The White House says Donald Trump played no role in the early departure of FBI deputy director Andrew McCabe. And while that may or may not be precisely true, it is no secret that Trump wanted him gone. All you have to do is look at the president’s Twitter feed. And now we all wonder who comes next. (Hint: Rod Rosenstein? Robert Mueller? Anyone who ever knew Hillary Clinton?) Via The Atlantic.
According to The New York Times, it was FBI Director Christopher Wray — appointed by Trump to head the agency after Trump had fired Jim Comey — who gave McCabe the final push out the door.
The Justice Department said the release of a staff-written memo on alleged FBI surveillance abuses would be “extraordinarily reckless.” And yet, not so extraordinarily, Republicans on the House Intelligence Committee voted to release it anyway — and not to release a Democratic rebuttal. It all begins, of course, with the FBI’s look at alleged Russian involvement in the 2016 campaign. Now it’s up to Trump to decide whether it gets released. You probably know which way to bet. Via The Washington Post.
You may not ever hear this on Fox News, but, as the great Ron Brownstein explains for CNN, one of the great ironies of the Trumpists’ anti-immigrant stance is that Trump voters are the ones who need immigrants to come to America. Or as Fred Hiatt puts it in The Washington Post, without immigration, the American economy will stagnate and will turn into Japan’s.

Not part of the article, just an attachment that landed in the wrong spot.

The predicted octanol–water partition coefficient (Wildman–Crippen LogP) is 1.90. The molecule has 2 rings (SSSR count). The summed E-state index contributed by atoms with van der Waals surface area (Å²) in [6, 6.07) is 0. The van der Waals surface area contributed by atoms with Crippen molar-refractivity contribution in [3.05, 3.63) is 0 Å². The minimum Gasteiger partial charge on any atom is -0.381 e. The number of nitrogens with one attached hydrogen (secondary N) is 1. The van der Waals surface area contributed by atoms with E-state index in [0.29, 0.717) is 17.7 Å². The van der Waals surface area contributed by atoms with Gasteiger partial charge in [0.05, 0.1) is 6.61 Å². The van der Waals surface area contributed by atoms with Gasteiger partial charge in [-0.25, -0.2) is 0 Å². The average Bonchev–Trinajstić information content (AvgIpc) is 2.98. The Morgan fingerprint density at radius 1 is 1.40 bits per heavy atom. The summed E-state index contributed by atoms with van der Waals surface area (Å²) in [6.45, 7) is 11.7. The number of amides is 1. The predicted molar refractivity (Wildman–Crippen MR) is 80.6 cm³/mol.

Walter Shapiro writes in Roll Call that the last thing you can expect from Trump’s State of the Union speech is anything resembling substance. You can expect, though, a close reading from the teleprompter in which Trump sounds as if he’s an English-as-second-language student.
To this point, the real surprise in the run-up to the State of the Union is that, unlike virtually every other White House staff, this one doesn’t seem to think the speech is that big a deal. Via The New Yorker.
From The National Review, the Koch brothers and their little organization are pretty happy with Year One of the Trump era. Now, all they have to do is figure out Year Two and the November midterms.
It’s not the legislation, which, for better or worse, is little different from what any Republican president would have put forward. It’s the rest of the stuff that defines the Trump presidency. And if you think of it that way, laments Ezra Klein in Vox, Trump seems to be winning.
There’s the Nunes Memo and then there’s Mark Warner telling Politico that the Senate Intelligence Committee has new information that will almost certainly expand the committee’s Russia probe.